When we think of ways to get rich, most of us picture making tons of money, so much money in fact that we can live the rich life, where how much money we spend becomes irrelevant.
The truth is, that picture is flawed (to say the least). In recent years we’ve seen actors, former athletes and formerly successful businessmen who burned through tens, (sometimes hundreds) of millions of dollars.
But before we get into a debate, we need to agree on what we refer to as “saving”. And in that regard, I tend to favor Robert Allen, the author of Multiple Streams Of Income, among other personal finance bestsellers.
Here’s Robert Allen’s take on the subject:
There are two meanings for the word save: (1) to pay less for your purchases, as in “Safeway saves you more!”; (2) to create a surplus, as in “I need to save money for retirement.” Some people are good at the first save. They like to shop for bargains. But they are terrible at the second save. Wealthy people are great at both.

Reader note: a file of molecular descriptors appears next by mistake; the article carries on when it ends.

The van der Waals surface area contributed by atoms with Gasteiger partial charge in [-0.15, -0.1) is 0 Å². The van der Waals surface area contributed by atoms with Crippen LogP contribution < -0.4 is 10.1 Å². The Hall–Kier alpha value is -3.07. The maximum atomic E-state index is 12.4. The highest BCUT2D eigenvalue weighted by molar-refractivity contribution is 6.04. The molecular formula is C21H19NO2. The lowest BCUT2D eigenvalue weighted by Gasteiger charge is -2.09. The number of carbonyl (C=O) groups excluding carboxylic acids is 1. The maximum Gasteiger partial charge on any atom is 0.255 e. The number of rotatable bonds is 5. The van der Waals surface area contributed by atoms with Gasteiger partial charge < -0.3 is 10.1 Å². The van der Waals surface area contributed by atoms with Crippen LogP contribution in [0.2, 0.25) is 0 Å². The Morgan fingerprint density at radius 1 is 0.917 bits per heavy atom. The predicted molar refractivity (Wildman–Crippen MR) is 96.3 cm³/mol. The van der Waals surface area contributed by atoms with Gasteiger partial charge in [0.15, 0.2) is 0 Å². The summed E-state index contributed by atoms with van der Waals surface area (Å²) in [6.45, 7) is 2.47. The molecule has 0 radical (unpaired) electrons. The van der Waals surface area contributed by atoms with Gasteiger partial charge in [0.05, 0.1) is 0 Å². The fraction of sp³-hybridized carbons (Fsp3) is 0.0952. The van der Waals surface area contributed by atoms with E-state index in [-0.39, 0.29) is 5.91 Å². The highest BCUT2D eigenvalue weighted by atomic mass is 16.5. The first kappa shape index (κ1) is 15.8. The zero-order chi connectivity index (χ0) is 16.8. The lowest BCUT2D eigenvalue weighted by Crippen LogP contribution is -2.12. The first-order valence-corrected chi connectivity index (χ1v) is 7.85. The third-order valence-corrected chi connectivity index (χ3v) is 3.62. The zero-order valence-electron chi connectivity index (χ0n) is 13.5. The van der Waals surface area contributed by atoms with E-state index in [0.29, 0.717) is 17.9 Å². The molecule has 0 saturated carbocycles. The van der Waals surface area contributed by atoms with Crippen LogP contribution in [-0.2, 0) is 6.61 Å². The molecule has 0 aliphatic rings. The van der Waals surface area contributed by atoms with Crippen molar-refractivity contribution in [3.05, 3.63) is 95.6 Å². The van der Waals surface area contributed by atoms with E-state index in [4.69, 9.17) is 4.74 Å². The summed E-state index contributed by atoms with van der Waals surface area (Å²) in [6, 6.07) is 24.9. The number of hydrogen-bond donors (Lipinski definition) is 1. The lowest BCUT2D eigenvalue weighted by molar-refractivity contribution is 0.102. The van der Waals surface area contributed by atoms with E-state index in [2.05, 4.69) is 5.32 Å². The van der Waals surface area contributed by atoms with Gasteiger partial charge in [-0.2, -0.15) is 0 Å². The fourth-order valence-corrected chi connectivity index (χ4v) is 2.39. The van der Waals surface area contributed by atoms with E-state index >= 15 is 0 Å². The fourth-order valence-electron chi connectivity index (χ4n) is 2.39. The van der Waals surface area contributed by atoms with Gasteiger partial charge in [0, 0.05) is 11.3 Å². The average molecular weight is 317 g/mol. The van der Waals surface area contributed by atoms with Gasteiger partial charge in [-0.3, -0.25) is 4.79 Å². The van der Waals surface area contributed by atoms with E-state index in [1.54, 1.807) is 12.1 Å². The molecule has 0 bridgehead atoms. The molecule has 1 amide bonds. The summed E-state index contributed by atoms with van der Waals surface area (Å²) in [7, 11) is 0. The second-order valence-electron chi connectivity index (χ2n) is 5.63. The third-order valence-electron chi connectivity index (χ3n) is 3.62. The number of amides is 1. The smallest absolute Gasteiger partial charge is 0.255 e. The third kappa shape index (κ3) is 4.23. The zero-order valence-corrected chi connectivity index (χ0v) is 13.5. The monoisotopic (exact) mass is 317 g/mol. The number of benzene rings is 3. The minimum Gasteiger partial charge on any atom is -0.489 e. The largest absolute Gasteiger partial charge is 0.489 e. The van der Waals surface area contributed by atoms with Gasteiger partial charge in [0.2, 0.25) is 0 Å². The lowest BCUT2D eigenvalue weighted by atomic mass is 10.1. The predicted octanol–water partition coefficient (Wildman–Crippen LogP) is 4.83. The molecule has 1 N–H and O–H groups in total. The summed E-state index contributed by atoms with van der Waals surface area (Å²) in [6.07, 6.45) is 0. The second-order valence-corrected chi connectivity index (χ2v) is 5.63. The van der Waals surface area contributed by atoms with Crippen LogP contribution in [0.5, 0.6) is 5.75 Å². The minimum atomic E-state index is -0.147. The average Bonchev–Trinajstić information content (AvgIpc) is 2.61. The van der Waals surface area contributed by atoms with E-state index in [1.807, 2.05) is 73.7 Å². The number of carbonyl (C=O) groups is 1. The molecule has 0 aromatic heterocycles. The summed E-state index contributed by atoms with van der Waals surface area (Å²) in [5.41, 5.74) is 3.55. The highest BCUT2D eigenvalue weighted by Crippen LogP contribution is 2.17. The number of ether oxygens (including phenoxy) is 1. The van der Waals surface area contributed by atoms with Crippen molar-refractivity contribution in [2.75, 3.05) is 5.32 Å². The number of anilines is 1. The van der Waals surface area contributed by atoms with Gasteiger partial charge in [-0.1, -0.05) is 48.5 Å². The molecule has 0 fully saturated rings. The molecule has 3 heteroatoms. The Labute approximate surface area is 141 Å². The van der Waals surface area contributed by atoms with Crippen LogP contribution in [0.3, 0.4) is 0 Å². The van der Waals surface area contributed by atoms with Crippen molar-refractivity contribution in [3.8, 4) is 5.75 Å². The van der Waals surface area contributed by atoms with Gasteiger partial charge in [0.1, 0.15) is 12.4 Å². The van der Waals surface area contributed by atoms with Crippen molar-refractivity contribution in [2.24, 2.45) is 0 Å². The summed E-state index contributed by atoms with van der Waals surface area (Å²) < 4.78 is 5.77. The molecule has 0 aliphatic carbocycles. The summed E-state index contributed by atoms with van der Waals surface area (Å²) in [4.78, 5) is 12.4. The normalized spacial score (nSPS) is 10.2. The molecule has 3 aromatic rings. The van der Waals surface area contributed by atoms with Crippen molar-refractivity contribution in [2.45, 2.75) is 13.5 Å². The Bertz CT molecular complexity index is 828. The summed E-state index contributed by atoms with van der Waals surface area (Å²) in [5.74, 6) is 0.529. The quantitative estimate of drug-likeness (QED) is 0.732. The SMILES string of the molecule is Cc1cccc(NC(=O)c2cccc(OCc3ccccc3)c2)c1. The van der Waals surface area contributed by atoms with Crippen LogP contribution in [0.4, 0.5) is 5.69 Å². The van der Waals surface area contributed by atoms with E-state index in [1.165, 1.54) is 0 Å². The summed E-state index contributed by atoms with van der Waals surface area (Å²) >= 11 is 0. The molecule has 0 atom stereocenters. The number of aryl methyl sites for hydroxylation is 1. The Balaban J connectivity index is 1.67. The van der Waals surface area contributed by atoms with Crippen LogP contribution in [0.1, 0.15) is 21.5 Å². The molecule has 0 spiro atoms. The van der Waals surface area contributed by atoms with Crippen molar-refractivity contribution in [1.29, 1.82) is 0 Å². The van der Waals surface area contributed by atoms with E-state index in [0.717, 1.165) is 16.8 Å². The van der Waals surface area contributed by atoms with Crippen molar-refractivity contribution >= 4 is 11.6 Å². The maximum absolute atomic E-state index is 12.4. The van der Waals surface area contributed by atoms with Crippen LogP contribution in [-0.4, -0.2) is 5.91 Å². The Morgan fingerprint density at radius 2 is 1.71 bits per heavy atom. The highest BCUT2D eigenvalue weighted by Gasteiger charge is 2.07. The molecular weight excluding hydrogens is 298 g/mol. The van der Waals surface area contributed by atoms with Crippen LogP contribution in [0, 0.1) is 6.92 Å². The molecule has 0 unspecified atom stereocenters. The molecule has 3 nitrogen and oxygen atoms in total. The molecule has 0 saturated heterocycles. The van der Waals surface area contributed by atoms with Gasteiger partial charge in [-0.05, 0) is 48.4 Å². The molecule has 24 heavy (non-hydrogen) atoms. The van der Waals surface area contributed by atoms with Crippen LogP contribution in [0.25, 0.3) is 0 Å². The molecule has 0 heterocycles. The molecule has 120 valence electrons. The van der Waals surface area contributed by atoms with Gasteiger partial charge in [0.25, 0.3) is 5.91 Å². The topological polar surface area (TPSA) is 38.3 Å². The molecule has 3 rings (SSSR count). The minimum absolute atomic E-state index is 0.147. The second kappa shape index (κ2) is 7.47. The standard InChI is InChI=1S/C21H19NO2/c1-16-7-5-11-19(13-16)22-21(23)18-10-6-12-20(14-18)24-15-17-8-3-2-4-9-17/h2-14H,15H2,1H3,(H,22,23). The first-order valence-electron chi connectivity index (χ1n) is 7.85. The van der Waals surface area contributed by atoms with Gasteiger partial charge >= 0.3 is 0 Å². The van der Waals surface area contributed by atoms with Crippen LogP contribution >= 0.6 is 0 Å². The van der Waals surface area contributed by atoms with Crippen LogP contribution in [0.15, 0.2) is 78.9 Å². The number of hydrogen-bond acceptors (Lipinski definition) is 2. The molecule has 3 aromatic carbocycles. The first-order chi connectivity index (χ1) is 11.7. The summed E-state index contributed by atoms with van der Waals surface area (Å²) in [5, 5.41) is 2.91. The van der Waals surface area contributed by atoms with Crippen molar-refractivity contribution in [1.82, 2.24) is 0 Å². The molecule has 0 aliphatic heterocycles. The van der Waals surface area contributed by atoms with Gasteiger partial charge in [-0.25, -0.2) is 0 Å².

The second save involves taking that money that you refrained from spending and actually putting it to work (also known as investing it). Finding ways to save money can only take you so far.
I was recently watching a commercial for a Robert Kiyosaki seminar where he flat out says that “Savers are losers”. If you keep the money you save in a bank account, inflation will, slowly but surely, erode its value. If you put that money into a money market account, or a CD, you’ll barely keep up with inflation. That’s sticking to the first save.
When you look at it this way, Kiyosaki is totally right. Just understand that you’re not a loser not for saving, but for failing to invest what you’ve managed to save.
Actually, it’s hard to get rich without getting some sort of hold on one’s finances. And if you do strike it rich while your finances are a mess, your prosperity will likely be short-lived. Saving is indeed the cornerstone of financial success, but you can’t get rich through saving alone. It has to be complemented with investing for it to translate into financial freedom.